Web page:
Conference on Violence, Nonviolence, and Japanese Religions

On March 20 and 21, 2014, the Numata Conference in Buddhist Studies took place at the East-West Center’s Keoni Auditorium, within the Hawaii Imin International Conference Center. It focused on the theme “Violence, Nonviolence, and Japanese Religions: Past, Present, and Future.” For two days, twenty-one presenters engaged the local and the scholarly community in lively discussions, followed by the screening of two exceptional movies related to this topic. This event was cosponsored by the Department of Religion at the University of Hawai‘i at Mānoa and by the Buddhist Study Center (Honpa Hongwanji Mission of Hawai‘i).

The primary objective of this conference was to shed new light on the role played by religions throughout Japanese history, Buddhism in particular, by providing a balanced account of how it addressed the issue of violence in specific contexts. The general public tends to be more familiar with romantic ideas about Buddhism being exclusively a religion of peace, whereas historical records and advances in recent scholarship show that there is no way to dismiss all the examples in which the Buddhist clergy, or sometimes Buddhist texts, seem to have condoned violence. Such intertwinement with violence seems to contradict the fundamental emphasis on abstaining from harming and killing, the famous principle of ahiṃsā, which predates the emergence of Buddhism as an organized tradition. Yet, as highlighted by one of the presenters, there was no umbrella term for “violence” in premodern Japan, and the current word bōryoku 暴力 was coined in the nineteenth century to translate its Western equivalent.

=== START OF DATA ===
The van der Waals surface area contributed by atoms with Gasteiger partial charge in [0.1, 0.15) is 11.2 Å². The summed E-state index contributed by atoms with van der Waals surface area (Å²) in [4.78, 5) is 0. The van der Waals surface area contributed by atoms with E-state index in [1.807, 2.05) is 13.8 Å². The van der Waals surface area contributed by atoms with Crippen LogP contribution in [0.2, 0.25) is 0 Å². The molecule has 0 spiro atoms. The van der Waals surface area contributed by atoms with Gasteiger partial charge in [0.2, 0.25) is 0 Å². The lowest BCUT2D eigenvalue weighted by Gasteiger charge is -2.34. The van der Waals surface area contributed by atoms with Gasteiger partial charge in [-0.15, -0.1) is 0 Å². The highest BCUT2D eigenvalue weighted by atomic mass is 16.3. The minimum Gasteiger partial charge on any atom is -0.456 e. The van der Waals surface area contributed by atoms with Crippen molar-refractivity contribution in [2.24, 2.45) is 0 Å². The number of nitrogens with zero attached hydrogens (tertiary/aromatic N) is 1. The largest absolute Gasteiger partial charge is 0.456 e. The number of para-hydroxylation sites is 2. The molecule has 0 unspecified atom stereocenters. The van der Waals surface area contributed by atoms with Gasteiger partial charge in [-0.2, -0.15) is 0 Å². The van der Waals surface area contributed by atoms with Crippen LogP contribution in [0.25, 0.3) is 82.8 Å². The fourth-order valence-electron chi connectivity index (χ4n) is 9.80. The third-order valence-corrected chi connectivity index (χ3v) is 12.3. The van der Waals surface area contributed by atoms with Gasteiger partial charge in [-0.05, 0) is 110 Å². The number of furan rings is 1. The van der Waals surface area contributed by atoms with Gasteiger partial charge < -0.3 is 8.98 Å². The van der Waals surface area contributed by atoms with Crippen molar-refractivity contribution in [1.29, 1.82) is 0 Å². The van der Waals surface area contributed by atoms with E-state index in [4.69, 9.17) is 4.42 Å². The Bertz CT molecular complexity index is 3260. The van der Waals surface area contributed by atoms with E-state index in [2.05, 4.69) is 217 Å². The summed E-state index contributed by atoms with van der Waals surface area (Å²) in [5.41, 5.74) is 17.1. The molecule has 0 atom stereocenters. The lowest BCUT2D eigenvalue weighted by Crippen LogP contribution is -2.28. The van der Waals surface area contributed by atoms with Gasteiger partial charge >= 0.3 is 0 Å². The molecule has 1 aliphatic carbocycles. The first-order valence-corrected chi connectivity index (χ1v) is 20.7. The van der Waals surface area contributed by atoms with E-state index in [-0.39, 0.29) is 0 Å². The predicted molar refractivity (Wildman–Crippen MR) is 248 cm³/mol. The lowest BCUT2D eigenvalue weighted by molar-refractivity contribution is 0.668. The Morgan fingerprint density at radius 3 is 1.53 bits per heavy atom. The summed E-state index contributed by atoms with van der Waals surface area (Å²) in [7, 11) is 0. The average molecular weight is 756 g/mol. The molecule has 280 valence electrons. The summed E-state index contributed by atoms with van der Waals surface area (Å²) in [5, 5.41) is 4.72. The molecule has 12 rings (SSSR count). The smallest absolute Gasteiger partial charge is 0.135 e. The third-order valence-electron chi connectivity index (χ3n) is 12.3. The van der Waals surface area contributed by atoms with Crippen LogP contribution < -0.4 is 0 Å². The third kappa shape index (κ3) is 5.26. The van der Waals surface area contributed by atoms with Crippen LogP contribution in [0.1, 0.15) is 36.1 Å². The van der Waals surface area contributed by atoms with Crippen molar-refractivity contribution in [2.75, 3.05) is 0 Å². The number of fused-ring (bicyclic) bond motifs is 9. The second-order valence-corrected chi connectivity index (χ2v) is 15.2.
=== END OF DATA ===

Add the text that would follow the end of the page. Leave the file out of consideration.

Regardless of the labels attached to specific instances of violent behavior or, in the contrary, ideas or attempts aimed at curbing violent behavior, reliable studies focusing on Japanese occurrences are surprisingly scarce. One obvious reason why the issue of religion and violence still remains largely taboo in Japan results from the Pacific War’s stigma. Thus, all indicators were showing that time was ripe for expanding this type of conversation to Japanese religions. Hawai‘i, with its large community of Japanese descent, constituted an ideal location for launching this event. Given this conference’s unique feature as a world premiere, we received numerous requests to make some of the papers available at an early stage before they appear in the form of an edited volume.

This collection in ScholarSpace is a response to such requests. The papers are provided as they were submitted, in the hope they will serve as appetizers for a forthcoming publication. Thus, we ask for the readers’ indulgence regarding their unpolished character. These papers are made available according to the Creative Commons provisions. Please carefully review the terms of the following license before downloading any of the papers:

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